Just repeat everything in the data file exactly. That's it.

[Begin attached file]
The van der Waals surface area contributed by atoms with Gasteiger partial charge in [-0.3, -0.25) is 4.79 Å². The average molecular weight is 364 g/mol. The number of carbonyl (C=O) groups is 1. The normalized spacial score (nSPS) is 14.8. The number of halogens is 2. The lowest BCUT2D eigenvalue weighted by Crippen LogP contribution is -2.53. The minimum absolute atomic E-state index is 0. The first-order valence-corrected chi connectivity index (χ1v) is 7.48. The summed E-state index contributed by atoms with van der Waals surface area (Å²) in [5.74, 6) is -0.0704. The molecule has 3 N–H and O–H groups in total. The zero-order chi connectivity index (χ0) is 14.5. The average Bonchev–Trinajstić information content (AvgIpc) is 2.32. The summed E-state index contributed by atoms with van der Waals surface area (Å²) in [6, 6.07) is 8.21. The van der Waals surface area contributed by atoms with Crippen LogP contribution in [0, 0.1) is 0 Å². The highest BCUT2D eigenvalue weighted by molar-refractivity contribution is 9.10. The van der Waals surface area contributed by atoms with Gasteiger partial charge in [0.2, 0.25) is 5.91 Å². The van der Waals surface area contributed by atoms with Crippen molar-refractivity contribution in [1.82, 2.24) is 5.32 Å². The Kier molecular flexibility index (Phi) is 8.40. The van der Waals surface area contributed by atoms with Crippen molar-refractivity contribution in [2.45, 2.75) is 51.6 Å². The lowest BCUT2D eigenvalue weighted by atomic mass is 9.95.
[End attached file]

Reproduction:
The van der Waals surface area contributed by atoms with Gasteiger partial charge in [-0.3, -0.25) is 4.79 Å². The average molecular weight is 364 g/mol. The number of carbonyl (C=O) groups is 1. The normalized spacial score (nSPS) is 14.8. The number of halogens is 2. The lowest BCUT2D eigenvalue weighted by Crippen LogP contribution is -2.53. The minimum absolute atomic E-state index is 0. The first-order valence-corrected chi connectivity index (χ1v) is 7.48. The summed E-state index contributed by atoms with van der Waals surface area (Å²) in [5.74, 6) is -0.0704. The molecule has 3 N–H and O–H groups in total. The zero-order chi connectivity index (χ0) is 14.5. The average Bonchev–Trinajstić information content (AvgIpc) is 2.32. The summed E-state index contributed by atoms with van der Waals surface area (Å²) in [6, 6.07) is 8.21. The van der Waals surface area contributed by atoms with Crippen LogP contribution in [0, 0.1) is 0 Å². The highest BCUT2D eigenvalue weighted by molar-refractivity contribution is 9.10. The van der Waals surface area contributed by atoms with Gasteiger partial charge in [0.2, 0.25) is 5.91 Å². The van der Waals surface area contributed by atoms with Crippen molar-refractivity contribution in [1.82, 2.24) is 5.32 Å². The Kier molecular flexibility index (Phi) is 8.40. The van der Waals surface area contributed by atoms with Crippen molar-refractivity contribution in [2.45, 2.75) is 51.6 Å². The lowest BCUT2D eigenvalue weighted by atomic mass is 9.95.